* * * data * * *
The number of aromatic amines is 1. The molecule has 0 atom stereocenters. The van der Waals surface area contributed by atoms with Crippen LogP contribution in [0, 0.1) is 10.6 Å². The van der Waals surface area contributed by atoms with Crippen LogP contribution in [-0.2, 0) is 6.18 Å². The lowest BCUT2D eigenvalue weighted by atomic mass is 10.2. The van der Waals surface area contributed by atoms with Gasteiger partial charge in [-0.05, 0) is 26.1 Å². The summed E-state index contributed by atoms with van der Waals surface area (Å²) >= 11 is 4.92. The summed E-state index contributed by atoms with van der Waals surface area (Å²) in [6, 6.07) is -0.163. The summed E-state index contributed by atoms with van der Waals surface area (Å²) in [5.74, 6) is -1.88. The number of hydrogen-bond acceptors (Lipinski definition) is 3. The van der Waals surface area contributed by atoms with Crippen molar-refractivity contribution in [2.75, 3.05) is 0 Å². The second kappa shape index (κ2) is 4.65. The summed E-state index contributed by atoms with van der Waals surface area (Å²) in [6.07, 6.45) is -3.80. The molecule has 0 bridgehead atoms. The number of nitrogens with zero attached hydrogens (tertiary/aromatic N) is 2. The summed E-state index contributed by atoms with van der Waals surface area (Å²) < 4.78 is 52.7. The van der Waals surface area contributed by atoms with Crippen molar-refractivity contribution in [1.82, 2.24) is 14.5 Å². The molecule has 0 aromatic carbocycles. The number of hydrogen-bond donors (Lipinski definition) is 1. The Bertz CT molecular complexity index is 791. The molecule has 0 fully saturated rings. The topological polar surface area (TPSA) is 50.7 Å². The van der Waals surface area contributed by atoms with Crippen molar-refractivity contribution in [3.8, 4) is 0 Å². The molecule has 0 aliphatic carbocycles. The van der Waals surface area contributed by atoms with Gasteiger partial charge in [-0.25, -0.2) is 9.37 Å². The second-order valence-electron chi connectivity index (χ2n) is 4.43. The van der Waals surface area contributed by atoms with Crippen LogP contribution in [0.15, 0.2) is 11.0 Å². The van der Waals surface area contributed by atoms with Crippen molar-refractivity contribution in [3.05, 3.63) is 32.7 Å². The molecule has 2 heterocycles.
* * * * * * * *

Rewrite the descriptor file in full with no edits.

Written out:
The number of aromatic amines is 1. The molecule has 0 atom stereocenters. The van der Waals surface area contributed by atoms with Crippen LogP contribution in [0, 0.1) is 10.6 Å². The van der Waals surface area contributed by atoms with Crippen LogP contribution in [-0.2, 0) is 6.18 Å². The lowest BCUT2D eigenvalue weighted by atomic mass is 10.2. The van der Waals surface area contributed by atoms with Gasteiger partial charge in [-0.05, 0) is 26.1 Å². The summed E-state index contributed by atoms with van der Waals surface area (Å²) >= 11 is 4.92. The summed E-state index contributed by atoms with van der Waals surface area (Å²) in [6, 6.07) is -0.163. The summed E-state index contributed by atoms with van der Waals surface area (Å²) in [5.74, 6) is -1.88. The number of hydrogen-bond acceptors (Lipinski definition) is 3. The van der Waals surface area contributed by atoms with Crippen molar-refractivity contribution in [2.75, 3.05) is 0 Å². The second kappa shape index (κ2) is 4.65. The summed E-state index contributed by atoms with van der Waals surface area (Å²) in [6.07, 6.45) is -3.80. The molecule has 0 bridgehead atoms. The number of nitrogens with zero attached hydrogens (tertiary/aromatic N) is 2. The summed E-state index contributed by atoms with van der Waals surface area (Å²) < 4.78 is 52.7. The van der Waals surface area contributed by atoms with Crippen molar-refractivity contribution in [1.82, 2.24) is 14.5 Å². The molecule has 0 aromatic carbocycles. The number of hydrogen-bond donors (Lipinski definition) is 1. The Bertz CT molecular complexity index is 791. The molecule has 0 fully saturated rings. The topological polar surface area (TPSA) is 50.7 Å². The van der Waals surface area contributed by atoms with Crippen molar-refractivity contribution in [3.8, 4) is 0 Å². The molecule has 0 aliphatic carbocycles. The van der Waals surface area contributed by atoms with Gasteiger partial charge in [-0.25, -0.2) is 9.37 Å². The second-order valence-electron chi connectivity index (χ2n) is 4.43. The van der Waals surface area contributed by atoms with Crippen LogP contribution in [0.15, 0.2) is 11.0 Å². The van der Waals surface area contributed by atoms with Crippen molar-refractivity contribution in [3.05, 3.63) is 32.7 Å². The molecule has 2 heterocycles.